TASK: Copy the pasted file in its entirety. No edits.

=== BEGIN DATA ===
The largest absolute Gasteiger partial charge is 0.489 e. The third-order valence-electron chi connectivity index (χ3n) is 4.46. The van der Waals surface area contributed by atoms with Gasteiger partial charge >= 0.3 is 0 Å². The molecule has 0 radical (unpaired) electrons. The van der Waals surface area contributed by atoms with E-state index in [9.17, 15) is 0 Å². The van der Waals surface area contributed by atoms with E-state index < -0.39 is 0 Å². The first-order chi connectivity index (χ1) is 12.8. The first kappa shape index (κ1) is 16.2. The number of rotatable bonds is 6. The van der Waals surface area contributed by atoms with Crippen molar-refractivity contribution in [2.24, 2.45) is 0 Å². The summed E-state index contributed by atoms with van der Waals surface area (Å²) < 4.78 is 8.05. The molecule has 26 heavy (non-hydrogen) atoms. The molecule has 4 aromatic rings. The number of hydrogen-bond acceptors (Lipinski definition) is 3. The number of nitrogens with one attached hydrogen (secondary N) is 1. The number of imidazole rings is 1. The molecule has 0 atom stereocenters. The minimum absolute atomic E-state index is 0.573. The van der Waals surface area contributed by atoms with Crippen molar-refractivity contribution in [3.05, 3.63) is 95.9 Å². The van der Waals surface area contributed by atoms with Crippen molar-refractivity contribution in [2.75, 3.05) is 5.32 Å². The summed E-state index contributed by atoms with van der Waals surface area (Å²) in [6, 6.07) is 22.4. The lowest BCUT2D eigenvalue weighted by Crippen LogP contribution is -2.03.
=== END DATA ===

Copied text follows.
The largest absolute Gasteiger partial charge is 0.489 e. The third-order valence-electron chi connectivity index (χ3n) is 4.46. The van der Waals surface area contributed by atoms with Gasteiger partial charge >= 0.3 is 0 Å². The molecule has 0 radical (unpaired) electrons. The van der Waals surface area contributed by atoms with E-state index in [9.17, 15) is 0 Å². The van der Waals surface area contributed by atoms with E-state index < -0.39 is 0 Å². The first-order chi connectivity index (χ1) is 12.8. The first kappa shape index (κ1) is 16.2. The number of rotatable bonds is 6. The van der Waals surface area contributed by atoms with Crippen molar-refractivity contribution in [2.24, 2.45) is 0 Å². The summed E-state index contributed by atoms with van der Waals surface area (Å²) < 4.78 is 8.05. The molecule has 26 heavy (non-hydrogen) atoms. The molecule has 4 aromatic rings. The number of hydrogen-bond acceptors (Lipinski definition) is 3. The number of nitrogens with one attached hydrogen (secondary N) is 1. The number of imidazole rings is 1. The molecule has 0 atom stereocenters. The minimum absolute atomic E-state index is 0.573. The van der Waals surface area contributed by atoms with Crippen molar-refractivity contribution in [3.05, 3.63) is 95.9 Å². The van der Waals surface area contributed by atoms with Crippen molar-refractivity contribution in [2.75, 3.05) is 5.32 Å². The summed E-state index contributed by atoms with van der Waals surface area (Å²) in [6, 6.07) is 22.4. The lowest BCUT2D eigenvalue weighted by Crippen LogP contribution is -2.03.